“Love. Zounds!” Newbury’s delightfully cosy Watermill Theatre has a sparkling hit on its hands in an adaptation of Sheridan’s The Rivals. First performed in 1775, and written in a desperate rush to finance a life lived beyond his means, the play satirises the lives of the well-to-do in the hotbed of intrigue that was Georgian Bath.

The twisting path to true love, with all its deceptions and vanities, is brought to life with real zest by a strong ensemble, directed by Jonathan Humphreys. The piece has been shortened and sharpened by its adaptor Beth Flintoff, complete with a re-written prologue and epilogue. The first compares the hot stories of today with Sheridan’s time, and the second keeps the focus on the women and the way love really does make the world go round.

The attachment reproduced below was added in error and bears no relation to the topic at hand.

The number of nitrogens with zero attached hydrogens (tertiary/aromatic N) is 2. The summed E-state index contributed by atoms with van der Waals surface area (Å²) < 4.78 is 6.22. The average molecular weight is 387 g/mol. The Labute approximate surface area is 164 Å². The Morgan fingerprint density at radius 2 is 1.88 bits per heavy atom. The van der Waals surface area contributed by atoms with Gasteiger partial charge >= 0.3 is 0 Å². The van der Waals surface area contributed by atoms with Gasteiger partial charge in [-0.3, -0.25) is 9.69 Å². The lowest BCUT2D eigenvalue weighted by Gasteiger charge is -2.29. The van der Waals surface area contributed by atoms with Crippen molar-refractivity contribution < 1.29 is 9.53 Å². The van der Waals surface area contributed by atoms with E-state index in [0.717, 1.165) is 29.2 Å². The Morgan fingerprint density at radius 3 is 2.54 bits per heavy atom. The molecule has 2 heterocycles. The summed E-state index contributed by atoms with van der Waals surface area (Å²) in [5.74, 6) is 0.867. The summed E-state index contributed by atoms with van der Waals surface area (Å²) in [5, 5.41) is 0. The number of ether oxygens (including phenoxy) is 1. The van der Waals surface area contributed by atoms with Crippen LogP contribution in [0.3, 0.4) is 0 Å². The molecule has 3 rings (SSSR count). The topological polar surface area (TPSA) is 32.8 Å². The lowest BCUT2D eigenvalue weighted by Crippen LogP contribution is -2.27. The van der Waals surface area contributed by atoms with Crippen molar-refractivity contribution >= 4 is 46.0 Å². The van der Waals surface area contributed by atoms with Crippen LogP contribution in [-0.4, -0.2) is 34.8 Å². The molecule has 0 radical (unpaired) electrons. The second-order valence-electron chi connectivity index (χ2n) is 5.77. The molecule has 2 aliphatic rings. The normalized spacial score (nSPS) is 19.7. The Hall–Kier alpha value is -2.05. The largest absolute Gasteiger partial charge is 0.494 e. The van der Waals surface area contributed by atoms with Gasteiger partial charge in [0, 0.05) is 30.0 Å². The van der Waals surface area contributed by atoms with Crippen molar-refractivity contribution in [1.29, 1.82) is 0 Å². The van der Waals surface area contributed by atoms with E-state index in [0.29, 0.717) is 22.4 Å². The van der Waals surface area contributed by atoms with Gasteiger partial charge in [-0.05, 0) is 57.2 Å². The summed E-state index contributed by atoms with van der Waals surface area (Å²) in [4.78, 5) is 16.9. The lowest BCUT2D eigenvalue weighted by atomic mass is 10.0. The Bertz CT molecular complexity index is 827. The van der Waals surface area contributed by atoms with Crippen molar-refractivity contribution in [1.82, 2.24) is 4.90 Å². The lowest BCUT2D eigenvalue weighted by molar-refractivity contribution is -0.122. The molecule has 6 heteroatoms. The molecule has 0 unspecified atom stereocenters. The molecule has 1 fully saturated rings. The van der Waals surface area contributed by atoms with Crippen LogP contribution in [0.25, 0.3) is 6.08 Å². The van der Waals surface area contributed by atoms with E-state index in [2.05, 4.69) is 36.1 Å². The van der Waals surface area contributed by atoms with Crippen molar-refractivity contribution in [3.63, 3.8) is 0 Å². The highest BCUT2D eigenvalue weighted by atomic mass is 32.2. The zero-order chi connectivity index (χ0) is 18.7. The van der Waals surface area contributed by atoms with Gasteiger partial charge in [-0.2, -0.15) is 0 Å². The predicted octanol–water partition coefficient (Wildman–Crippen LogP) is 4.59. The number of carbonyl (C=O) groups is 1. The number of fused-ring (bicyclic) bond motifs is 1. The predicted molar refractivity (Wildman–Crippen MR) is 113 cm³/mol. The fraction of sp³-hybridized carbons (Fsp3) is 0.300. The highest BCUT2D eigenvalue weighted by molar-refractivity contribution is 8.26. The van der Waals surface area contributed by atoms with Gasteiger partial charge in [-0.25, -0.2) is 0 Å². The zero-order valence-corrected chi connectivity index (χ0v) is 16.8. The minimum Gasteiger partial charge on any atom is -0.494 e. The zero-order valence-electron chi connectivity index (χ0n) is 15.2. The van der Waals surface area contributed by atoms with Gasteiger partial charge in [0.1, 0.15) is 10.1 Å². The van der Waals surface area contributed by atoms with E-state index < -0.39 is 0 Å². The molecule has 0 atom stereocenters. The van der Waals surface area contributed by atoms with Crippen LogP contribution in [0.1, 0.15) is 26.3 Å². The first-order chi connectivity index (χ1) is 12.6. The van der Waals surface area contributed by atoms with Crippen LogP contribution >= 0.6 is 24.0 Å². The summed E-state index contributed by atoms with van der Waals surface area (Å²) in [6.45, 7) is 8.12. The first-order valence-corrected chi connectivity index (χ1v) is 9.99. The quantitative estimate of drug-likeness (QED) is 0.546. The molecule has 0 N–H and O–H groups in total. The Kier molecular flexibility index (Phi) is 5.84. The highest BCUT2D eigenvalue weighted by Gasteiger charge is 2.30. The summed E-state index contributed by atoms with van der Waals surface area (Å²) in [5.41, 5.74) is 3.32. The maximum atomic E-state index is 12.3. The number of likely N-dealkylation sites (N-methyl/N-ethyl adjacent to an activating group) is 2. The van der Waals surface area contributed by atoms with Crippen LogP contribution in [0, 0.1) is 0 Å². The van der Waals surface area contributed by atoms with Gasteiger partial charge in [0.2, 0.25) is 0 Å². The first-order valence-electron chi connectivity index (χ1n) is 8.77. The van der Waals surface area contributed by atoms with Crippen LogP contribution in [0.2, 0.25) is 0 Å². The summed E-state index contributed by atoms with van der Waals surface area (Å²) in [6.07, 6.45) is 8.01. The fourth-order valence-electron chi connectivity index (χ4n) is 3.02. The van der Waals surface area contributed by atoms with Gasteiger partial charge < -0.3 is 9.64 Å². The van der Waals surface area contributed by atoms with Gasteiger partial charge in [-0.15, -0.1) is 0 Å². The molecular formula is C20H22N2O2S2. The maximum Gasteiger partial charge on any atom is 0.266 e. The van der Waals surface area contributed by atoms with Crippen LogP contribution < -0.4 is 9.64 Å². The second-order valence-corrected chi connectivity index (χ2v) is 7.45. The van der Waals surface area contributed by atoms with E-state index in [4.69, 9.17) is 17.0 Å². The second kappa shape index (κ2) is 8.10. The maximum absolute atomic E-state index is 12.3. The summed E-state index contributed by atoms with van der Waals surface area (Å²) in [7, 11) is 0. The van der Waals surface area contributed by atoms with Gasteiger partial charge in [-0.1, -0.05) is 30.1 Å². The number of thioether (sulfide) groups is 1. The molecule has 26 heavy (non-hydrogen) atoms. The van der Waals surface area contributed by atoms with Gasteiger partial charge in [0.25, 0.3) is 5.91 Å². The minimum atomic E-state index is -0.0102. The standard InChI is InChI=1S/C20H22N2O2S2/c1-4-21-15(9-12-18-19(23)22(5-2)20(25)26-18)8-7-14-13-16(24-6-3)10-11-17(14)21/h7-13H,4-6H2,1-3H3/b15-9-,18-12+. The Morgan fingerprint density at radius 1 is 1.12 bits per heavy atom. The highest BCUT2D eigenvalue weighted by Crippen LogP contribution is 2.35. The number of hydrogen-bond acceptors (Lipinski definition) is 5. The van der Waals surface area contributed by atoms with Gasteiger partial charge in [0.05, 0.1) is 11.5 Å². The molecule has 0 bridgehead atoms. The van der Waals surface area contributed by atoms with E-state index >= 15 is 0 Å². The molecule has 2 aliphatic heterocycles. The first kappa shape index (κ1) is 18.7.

James Cotterrill’s design features a period-looking thrust stage and a ravishing cascade of high kitsch drapes, in a riot of pink and purple frills and furbelows that neatly parodies the pretensions of the characters on the otherwise empty stage. This is a play of words, not deeds. A feast of high-blown cod grandiloquence is delivered with crisp authority by a talented cast.

Some of the best lines are spoken by the eponymous Mrs Malaprop, played with a wicked sense of fun by Julia St John. Her niece is memorably ‘as headstrong as an allegory on the banks of the Nile’. The malapropisms are sometimes new (I don’t think Sheridan knew about the calamari which Mrs Malaprop substitutes for a calamity) and they come so thick and fast you’ve hardly time to work out what she really meant to say before another rib-tickler comes along.